Mollie Hemingway points out that Salesforce CEO Marc Benioff, who is pulling all business from Indiana in the wake of its new religious freedom law, has no scruples about doing business in China, despite its horrific human rights record. Excerpt:

China isn’t just a place that tortures people for their religious beliefs. There’s the running over peaceful protesters with tanks, forced abortions under China’s one child policy, and the fact they send people to labor camps for tweeting jokes about the government.

A couple of days ago, the Daily Beast reported on the gay rights situation in China. Excerpt:

The state of LGBT rights in China is abysmal. Activists, in particular, face a slew of problems that stretch beyond the personal and become political.

“Hooliganism”—a placeholder for consensual homosexual conduct—was decriminalized in China in 1997, but things haven’t gotten much better for the LGBT community since then. Peer to peer, Chinese society is becoming more accepting of the LGBT community, but positive depictions of LGBT characters on the silver screen are still illegal. Films in which a major character identifies as LGBT are usually banned, like Brokeback Mountain, or Wong Kar-wai’s film festival gem, Happy Together.

More details on gay rights in China here. It’s not a pretty picture. Gays are incomparably more free as gays in Indiana than in China. It’s not even close.

Is this a problem for Marc Benioff? Is this a problem for Apple’s Tim Cook? Why do they swallow the Chinese camel while straining at the Hoosier gnat? In Cook’s case, it’s money: the $16 billion Apple made in China in the first quarter of the current fiscal year — that’s $16 billion in three months! — sure can buy some Tim Cook silence. He’s pushing around Indiana and other American states because it’s easy. It costs him nothing.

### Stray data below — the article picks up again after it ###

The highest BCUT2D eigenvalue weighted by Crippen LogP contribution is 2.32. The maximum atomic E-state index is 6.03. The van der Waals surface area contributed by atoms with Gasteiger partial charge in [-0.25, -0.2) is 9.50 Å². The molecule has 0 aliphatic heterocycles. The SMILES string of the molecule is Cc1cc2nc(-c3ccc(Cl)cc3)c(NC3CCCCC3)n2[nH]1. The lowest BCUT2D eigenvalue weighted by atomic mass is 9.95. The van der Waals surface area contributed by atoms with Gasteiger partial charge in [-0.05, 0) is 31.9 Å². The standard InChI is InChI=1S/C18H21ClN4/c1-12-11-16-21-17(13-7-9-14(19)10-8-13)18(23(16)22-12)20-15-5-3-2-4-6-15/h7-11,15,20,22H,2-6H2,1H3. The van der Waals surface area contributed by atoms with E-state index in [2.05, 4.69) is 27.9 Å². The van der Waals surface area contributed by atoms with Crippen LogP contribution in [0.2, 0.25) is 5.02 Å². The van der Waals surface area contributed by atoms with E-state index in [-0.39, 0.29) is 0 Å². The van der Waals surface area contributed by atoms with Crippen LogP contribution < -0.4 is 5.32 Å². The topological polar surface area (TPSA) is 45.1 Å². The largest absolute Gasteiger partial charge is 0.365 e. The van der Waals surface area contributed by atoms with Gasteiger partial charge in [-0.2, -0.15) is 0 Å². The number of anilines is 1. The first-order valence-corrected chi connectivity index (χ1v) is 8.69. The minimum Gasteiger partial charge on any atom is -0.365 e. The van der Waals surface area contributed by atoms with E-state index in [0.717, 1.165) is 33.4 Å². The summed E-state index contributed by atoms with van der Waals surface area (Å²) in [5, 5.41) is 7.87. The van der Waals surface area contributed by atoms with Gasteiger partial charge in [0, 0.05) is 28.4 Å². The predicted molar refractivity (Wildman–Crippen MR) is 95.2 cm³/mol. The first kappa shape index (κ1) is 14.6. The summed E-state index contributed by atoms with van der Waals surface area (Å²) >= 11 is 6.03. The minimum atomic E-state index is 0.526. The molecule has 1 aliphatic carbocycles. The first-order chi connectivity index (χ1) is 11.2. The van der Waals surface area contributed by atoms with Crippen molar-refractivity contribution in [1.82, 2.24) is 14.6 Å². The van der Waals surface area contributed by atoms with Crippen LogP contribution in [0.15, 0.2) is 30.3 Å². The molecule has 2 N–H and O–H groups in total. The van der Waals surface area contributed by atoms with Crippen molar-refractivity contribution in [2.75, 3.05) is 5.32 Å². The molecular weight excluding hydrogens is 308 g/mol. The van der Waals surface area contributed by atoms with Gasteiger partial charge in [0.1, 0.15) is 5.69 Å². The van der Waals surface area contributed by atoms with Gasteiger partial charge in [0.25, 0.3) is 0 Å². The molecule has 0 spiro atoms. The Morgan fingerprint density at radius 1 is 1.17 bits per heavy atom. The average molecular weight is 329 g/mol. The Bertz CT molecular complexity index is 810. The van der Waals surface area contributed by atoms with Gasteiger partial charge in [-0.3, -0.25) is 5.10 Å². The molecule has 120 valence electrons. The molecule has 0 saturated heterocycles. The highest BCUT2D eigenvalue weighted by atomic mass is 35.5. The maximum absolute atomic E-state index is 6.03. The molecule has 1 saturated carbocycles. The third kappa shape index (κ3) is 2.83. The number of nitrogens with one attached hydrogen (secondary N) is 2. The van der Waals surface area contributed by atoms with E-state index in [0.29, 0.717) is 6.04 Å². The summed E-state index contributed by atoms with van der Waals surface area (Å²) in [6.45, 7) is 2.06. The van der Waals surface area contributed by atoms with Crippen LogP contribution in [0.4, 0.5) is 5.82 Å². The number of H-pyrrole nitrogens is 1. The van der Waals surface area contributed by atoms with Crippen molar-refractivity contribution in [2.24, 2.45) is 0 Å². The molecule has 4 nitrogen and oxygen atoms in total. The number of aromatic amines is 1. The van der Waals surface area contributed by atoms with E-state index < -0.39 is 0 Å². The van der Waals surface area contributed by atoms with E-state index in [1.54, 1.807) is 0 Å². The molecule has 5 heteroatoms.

Besides, this is not really about human rights. This is about status competition among post-Christian America’s white elites. Actual harm done to Chinese people, including LGBT Chinese people, by its government does not matter to Marc Benioff & his Silicon Valley friends. Potential harm to Indiana LGBTs — however unlikely, and however minor by comparison — matters because it is all the fault of Christianist Republicans.

I do wish Republican grassroots voters who valorize big business would understand what exactly it is they champion.

What’s more, elites like Benioff, Cook, and the NCAA’s Mark Emmert almost certainly do not know any mom-and-pop Christian businesspeople who might take recourse to the RFRA in the face of gay-rights challenges. Very few if any of us do, I would wager, because this is rare; besides, in the case of corporate, media, legal, and academic elites, these people are Not Of Our Social Class, Dear. But Emmert et al. certainly know many people who consider themselves enlightened, and therefore enemies of such awful bigots. Taking a bold stand against a state law that would, in practice, offer slight protection to only a tiny minority of people wins people like Emmert, Benioff, and Cook lots of credit within their social milieu, while costing them exactly nothing.

Two years ago, the New York Times columnist Joe Nocera wrote a powerful piece calling out the NCAA and Mark Emmert for their sham ethics standards. Excerpt:

“The N.C.A.A. thinks it is the 51st state,” Johnson told me. Its investigators regularly solicit the assistance of law enforcement officials, acting as if they have some kind of equal standing. But they don’t. The N.C.A.A. is not a regulatory body. It is merely an association that creates rules designed to prevent its labor force — college football and basketball players — from making any money. Most of its investigations — investigations that are selective, highhanded and a mockery of due process — are aimed at enforcing its dubious rules.

Over the last year, as I’ve stumbled across one outrage after another, I’ve wondered when someone in a position to do something about the N.C.A.A. — college presidents, maybe? Members of Congress? — would stand up and say “enough.” It’s getting awfully hard to look the other way.

But now, Mark Emmert gets a smiley-face sticker for his progressive stand against the March of Theocracy in the Bozart. How nice for him.